Country orphan Lily goes to Berlin to stay with her tippling aunt, and soon meets Richard, handsome sculptor across the street. Persuaded half-reluctantly to pose for Richard, her physical charms (shown as fully as 1933 mores permitted) soon melt away his 'strictly business' attitude, and they become lovers. But Richard, wanting his freedom, connives at her marriage to his wealthy client Baron von Merzbach... whose household includes a jealous former mistress and a susceptible farm manager. Has Richard still a role to play in her life?Written by
Rod Crawford <email@example.com>
This film was banned in Nazi Germany because the novel's author was Jewish and because Dietrich refused to work there as long as the Nazis were in power. See more »
After putting her aunt to bed with a cup of tea and a bottle of rum, Lily goes to turn off the gas lamp in her room - but the lights on the set go off before she extinguishes the flame of the lamp. See more »
This picture was a big reversal for Marlene Dietrich. Besides her first picture without Von Sternberg as director, it is the first one in which she goes from ingenue to demi-monde, instead of starting out as one. Here she is cast as a country girl who comes to the big city and befriends a sculptor of nudes (Aherne). She becomes his model, until he kisses her. Then the scales fall from their eyes and she becomes his lover. It is an extremely effective scene.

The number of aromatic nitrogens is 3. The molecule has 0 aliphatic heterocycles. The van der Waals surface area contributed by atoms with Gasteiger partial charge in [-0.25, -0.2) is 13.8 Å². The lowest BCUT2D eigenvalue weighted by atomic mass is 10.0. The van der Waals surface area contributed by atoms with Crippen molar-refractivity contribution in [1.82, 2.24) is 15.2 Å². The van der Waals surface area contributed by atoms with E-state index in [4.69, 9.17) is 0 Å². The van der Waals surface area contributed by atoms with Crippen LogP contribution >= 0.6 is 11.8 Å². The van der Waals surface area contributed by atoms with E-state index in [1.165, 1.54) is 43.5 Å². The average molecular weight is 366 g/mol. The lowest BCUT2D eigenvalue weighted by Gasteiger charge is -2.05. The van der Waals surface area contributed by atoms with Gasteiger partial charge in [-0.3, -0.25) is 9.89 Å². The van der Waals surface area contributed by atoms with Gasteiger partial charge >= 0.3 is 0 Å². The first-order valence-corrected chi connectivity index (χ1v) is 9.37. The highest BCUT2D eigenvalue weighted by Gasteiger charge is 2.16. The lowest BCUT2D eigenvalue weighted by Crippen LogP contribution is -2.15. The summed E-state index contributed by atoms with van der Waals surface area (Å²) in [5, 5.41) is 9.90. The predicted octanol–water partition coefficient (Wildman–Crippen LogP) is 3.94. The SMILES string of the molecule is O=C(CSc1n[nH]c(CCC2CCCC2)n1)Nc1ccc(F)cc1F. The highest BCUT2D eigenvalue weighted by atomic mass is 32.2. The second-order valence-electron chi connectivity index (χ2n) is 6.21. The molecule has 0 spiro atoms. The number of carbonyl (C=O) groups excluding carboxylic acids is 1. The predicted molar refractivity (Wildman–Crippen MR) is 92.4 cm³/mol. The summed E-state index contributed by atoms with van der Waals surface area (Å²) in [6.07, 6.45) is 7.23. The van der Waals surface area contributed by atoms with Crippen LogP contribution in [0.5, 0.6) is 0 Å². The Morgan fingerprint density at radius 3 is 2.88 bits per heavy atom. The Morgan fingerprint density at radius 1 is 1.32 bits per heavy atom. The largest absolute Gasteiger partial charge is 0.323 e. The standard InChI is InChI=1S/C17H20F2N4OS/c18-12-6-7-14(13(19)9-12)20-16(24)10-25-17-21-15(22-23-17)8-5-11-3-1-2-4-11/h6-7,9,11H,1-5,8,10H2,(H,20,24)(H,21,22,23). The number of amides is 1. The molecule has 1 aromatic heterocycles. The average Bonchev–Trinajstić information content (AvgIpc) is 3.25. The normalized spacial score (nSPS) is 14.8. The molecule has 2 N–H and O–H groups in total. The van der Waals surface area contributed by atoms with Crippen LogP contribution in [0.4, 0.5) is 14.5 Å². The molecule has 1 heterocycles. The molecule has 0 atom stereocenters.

Matters evolve (or devolve) as a Prussian Colonel (Lionel Atwill) also takes an interest in his model. Atwill, who normally plays diabolical and unsavory types, has one of his best roles as a lecherous soldier and plays it to the hilt. It is a riveting portrayal and commands your attention whenever he is on screen. Alison Skipworth, one of Hollywood's best character actresses, plays her dipso aunt in what is her best role since "Outward Bound".
The storyline is not the thing here but it is fascinating to watch a master like Mamoulian at work and to watch Dietrich play against type, as well as watching the aforementioned Atwill in a performance that is sublime. Those are the surprises, not the plot - it's been done many times before and since.
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